Deer Browse Impacts Seminar

IMG_2277.JPGby Anna Mitterling, Wildlife Cooperative Coordinator, MUCC

On February 9th, we held a Deer Browse Seminar to help equip cooperatives to better manage their deer herd. We had over 40 cooperative leaders in attendance. Brent Rudolph, DNR Wildlife Division, provided background on deer population levels and habitat impacts. Dave Ewert, The Nature Conservancy, shared on the importance of a balanced and diverse habitat ecology and how over browse by deer can create vulnerabilities for invasive species. Gary Roloff, Fisheries and Wildlife Department with MSU provided an over view of the high, medium and low preference plants of deer, as well as a quick run down plant identification via twigs and buds.

After Brent, Dave and Gary presented, I was able to provide an overview of conducting a deer browse impact survey. The survey is fairly simply to run, especially once you know how to identify six key plant species. Setting up one of these surveys can be a great avenue to get to know your neighbors better, as well as learn more about your habitat. Working together with a few neighbors, or having a cooperative wide survey day, you can gain a lot of knowledge and data about the sustainability of habitat use is for deer to consume, and the habitat to regenerate well.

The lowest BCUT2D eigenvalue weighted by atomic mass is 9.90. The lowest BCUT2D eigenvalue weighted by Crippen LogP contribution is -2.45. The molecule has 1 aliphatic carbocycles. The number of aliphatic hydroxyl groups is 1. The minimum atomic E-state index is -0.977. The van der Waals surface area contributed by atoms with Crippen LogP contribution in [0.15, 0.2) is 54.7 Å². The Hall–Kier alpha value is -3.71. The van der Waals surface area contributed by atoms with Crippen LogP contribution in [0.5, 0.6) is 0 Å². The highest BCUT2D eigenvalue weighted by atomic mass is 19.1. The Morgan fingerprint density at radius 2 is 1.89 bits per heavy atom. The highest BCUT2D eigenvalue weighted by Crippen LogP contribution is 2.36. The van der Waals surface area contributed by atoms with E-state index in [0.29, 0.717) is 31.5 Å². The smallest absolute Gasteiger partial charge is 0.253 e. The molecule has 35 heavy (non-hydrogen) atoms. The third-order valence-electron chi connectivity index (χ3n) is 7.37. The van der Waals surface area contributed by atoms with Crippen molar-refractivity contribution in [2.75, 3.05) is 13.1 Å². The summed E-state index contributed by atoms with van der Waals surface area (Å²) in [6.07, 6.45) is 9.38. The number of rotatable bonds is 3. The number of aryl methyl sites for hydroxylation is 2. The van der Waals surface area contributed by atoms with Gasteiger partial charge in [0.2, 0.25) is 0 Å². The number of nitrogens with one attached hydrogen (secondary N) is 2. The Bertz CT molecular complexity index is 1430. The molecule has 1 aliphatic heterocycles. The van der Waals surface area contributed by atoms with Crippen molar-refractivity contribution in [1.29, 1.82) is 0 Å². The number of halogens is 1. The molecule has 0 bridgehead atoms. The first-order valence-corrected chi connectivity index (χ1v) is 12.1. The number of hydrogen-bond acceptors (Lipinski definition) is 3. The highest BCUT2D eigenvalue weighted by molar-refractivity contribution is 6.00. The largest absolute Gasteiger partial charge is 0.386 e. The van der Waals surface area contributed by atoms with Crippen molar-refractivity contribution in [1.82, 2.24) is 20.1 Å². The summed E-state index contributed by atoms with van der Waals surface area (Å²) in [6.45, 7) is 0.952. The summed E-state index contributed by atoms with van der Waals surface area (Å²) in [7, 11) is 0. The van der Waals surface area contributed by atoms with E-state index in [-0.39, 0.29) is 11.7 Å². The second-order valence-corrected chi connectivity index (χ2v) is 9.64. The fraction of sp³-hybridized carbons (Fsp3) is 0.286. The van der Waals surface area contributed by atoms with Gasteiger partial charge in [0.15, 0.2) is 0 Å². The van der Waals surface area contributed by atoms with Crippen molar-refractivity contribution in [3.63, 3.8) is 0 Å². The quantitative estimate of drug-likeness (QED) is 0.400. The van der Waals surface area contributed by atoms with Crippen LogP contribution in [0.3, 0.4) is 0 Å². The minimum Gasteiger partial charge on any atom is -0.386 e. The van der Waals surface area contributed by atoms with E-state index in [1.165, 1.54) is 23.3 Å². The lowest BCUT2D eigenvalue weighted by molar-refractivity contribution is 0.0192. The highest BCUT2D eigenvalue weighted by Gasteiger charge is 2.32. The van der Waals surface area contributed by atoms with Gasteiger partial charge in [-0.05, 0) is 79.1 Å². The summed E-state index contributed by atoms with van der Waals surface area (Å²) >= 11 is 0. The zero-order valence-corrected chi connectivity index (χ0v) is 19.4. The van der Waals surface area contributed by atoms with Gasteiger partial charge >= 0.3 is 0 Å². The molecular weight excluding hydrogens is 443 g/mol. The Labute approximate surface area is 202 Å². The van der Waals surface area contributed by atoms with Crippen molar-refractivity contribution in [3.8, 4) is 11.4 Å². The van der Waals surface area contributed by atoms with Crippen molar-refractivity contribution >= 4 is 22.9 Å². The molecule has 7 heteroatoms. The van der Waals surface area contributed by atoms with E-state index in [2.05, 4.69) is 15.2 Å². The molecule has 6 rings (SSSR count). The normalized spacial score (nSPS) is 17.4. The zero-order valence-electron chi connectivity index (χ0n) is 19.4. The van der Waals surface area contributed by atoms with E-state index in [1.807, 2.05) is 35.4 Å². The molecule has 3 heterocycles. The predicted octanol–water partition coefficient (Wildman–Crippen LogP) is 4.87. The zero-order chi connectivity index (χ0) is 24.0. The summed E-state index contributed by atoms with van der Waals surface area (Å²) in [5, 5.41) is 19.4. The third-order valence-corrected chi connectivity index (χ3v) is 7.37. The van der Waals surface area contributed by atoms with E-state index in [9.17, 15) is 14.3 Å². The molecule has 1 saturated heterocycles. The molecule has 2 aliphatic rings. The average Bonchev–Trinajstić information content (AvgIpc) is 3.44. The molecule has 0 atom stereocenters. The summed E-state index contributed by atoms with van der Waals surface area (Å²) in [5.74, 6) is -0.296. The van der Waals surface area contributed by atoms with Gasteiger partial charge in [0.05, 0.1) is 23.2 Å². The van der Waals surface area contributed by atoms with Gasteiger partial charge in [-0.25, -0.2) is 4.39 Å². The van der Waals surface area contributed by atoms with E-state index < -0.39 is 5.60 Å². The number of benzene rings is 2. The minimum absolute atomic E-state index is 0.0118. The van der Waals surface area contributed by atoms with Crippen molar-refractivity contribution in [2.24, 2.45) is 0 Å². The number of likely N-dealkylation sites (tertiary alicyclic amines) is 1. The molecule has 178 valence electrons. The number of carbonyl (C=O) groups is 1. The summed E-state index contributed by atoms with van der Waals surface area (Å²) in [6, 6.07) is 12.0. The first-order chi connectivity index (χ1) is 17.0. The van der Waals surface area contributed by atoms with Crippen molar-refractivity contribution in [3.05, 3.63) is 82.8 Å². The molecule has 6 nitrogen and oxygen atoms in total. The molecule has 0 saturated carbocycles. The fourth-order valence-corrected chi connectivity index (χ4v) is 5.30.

To learn more, there are some great resources listed below. In short, landowners will be looking for the impact of deer browse on six key tree species. These species should be selected ahead of time based on their existence on the properties. The list above highlights three categories plants are placed in based on their preference to deer. Two plants from each category would be selected and evaluated on your property.

The survey should be conducted late March-early April, prior to green-up. Ideally, you would have 5 transects you would walk, each a mile long, and 100 meters apart, running parallel to each other, as so: | | | | |  To collect data, you would stop every 30 paces and at each stop, you would evaluate an area with a 4 foot radius for browse. Looking for each of the six species you selected, you would indicate on the data sheet (sample illustrated below) the browse severity on the twigs.


At the end of your survey transects, you would have some data that would provide you with an indication on how the deer are impacting your habitat.

To view the entire seminar, select the links below. 

Seminar Recordings: Part 1 -- Part 2 -- Part 3

Presentations from the seminar


To learn more about the Deer Browse Survey, check out the article below.

QDMA Article "Over the Limit" about conducting a deer browse study


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